Passage of the Dardanelles

1st March 1807 - 3rd March 1807
Fought at : The Dardanelles
Part of : The Napoleonic Wars (1803 - 1815)
Previous action : Forcing the Dardanelles 19th February 1807 - 20th February 1807
Next action : Capture of Alexandria 6th March 1807 - 21st March 1807

 

United Kingdom of Great Britain and Ireland

 
British Fleet, Sir John Thomas Duckworth
Ship NameGunsCommanderNotes
Canopus (80) 80Thomas George ShortlandSquadron Flagship Flag of Sir Thomas Louis
Repulse (74) 74Arthur Kaye Legge
Royal George (100) 100Richard Dalling DunnFleet Flagship Flag of Sir John Duckworth
Windsor Castle (98) 98Charles Boyles
Standard (64) 64Thomas Harvey
Pompee (80) 80Richard DacresSquadron Flagship Flag of Sir Sydney Smith
Thunderer (74) 74John Talbot
Lucifer (8) 8Robert Elliott
Active (38) 38Richard Hussey Moubray
Endymion (44) 44Thomas Bladen Capel
Meteor (8) 8Joseph James
 

Notes on Action


DescriptionTRN5

On the 27th, a westerly wind sprang up, and blew during the whole of the 28th. This would have enabled the Vice- Admiral to bombard the city, or destroy the Turkish fleet, had he pleased to do either. But, apparently influenced by the consideration that, if he allowed his ships to be partially disabled he would never succeed in getting back to the Mediterranean, he remained idle, while the Turks went on steadily completing the equipment of their men-of-war and the arming of their batteries, both near the city and in the Dardanelles. On March 1st, the wind blew from the north-east. It gave Sir John, therefore, an opportunity for quitting " the territories of a people so ignorant and foolhardy, that no rhetoric could persuade, no threats intimidate them." The Vice-Admiral signalled to weigh; and by 8.25 A.M., all the ships were under sail in line of battle. It was, of course, most improbable, in the circumstances, that the Turks, who had then but five sail of the line and four frigates ready for sea, would accept his challenge to come out and fight him; yet, for the sake of appearances, he stood on and off during the day within sight of the city. At night, relinquishing the pretentious farce, he bore up for the Dardanelles, and, at 5 P.M. on March 2nd, anchored about six miles above Point Pesquies, in order to be able to pass the narrows in daylight. He was there joined by the Active.

At 7.30 A.M. on the 3rd, the squadron weighed 'again, and, at 8.15 A.M., bore up under topsails with a fresh north-east wind. The order of the ships, on going down, was Canopus, Repulse, Royal George, Windsor Castle, Standard, Pompee, Thunderer (towing Lucifer), Active, and Endymion (towing Meteor). As the squadron neared the higher pair of castles, Duckworth weakly and unnecessarily fired a salute of thirteen guns. It cannot be determined whether the Turks believed that the guns were shotted, or whether they were determined to bestow a parting kick upon their foe, no matter how politely servile he might be; but certain it is that the salute produced a general discharge of heavy shot both from the castles and from the repaired and re-armed battery on Point Pesquies. From that point the squadron, as it passed, received the fire of every gun that would bear upon it. It replied warmly, but probably inflicted much less damage than it suffered. By about 11.35 P.M., it was out of range of the last of the batteries, and before noon it was once more at anchor off Cape Janissary.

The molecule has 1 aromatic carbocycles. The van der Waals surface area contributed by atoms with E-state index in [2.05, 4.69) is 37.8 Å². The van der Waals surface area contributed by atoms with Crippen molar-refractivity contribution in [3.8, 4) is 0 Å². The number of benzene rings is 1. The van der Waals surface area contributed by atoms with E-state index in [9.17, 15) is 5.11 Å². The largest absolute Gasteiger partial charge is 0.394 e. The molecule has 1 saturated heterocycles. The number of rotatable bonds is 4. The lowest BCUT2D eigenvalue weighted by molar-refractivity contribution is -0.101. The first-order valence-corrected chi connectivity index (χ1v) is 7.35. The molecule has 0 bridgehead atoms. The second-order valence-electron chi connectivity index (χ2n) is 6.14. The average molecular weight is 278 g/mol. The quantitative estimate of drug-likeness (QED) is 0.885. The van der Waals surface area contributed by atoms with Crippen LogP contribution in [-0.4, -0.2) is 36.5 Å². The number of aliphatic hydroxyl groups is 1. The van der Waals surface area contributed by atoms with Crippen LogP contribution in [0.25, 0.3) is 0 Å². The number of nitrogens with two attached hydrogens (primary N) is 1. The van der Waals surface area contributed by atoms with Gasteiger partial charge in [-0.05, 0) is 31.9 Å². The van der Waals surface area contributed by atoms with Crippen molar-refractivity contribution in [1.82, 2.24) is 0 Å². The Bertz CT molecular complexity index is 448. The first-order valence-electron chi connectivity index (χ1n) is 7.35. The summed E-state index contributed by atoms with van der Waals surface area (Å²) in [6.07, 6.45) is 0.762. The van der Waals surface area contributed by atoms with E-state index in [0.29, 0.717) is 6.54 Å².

The loss of officers and men in each ship during the passage down was as follows: Canopus, killed, 3 wounded; Repulse, 10 killed, 10 wounded; Boyal George, 3 killed, 27 wounded; Windsor Castle, 3 killed, 13 wounded; Standard, 8 killed, 47 wounded; Pompee, killed, wounded; Thunderer, 2 killed, 14 wounded; Lucifer, killed, wounded; Active, killed, 8 wounded; Meteor, killed, 8 wounded. The material damage done to the ships was, upon the whole, less serious than might have been expected from the enormous size of the shot employed by the Turks. The Canopus and Bepulse had their wheels carried away; the Windsor Castle's main mast was nearly cut in two; an explosion was caused on board the Standard; and the Meteor, having parted her hawser, and being left behind by the Endymion, narrowly escaped total destruction. All the ships, except the Pompee, were more or less knocked about, and several, when they came out of action, had huge shot sticking in them. One, which struck the Windsor Castle, weighed 800 Ibs.; another, which entered the Standard, weighed 770 Ibs. and measured 2 feet 2 inches in diameter; a third, which came to rest in the Active, was 6 feet 6 inches in circumference, and weighed 800 Ibs. The only officers killed while the squadron was within the Dardanelles seem to have been Lieutenant George Lawrence Belli (Royal George) and Captain E. Kent, R.M. Among those wounded were Lieutenants John Forbes and Nisbet Josiah Willoughby (Royal George), John Waller and Thomas Colby (Thunderer), Daniel Harrington (Standard), and John Langdon (Endymion).



Sources

IDDescriptionAuthorType
TRN5 The Royal Navy : a history from the earliest times to the present Vol VWilliam Laid ClowesDigital Book

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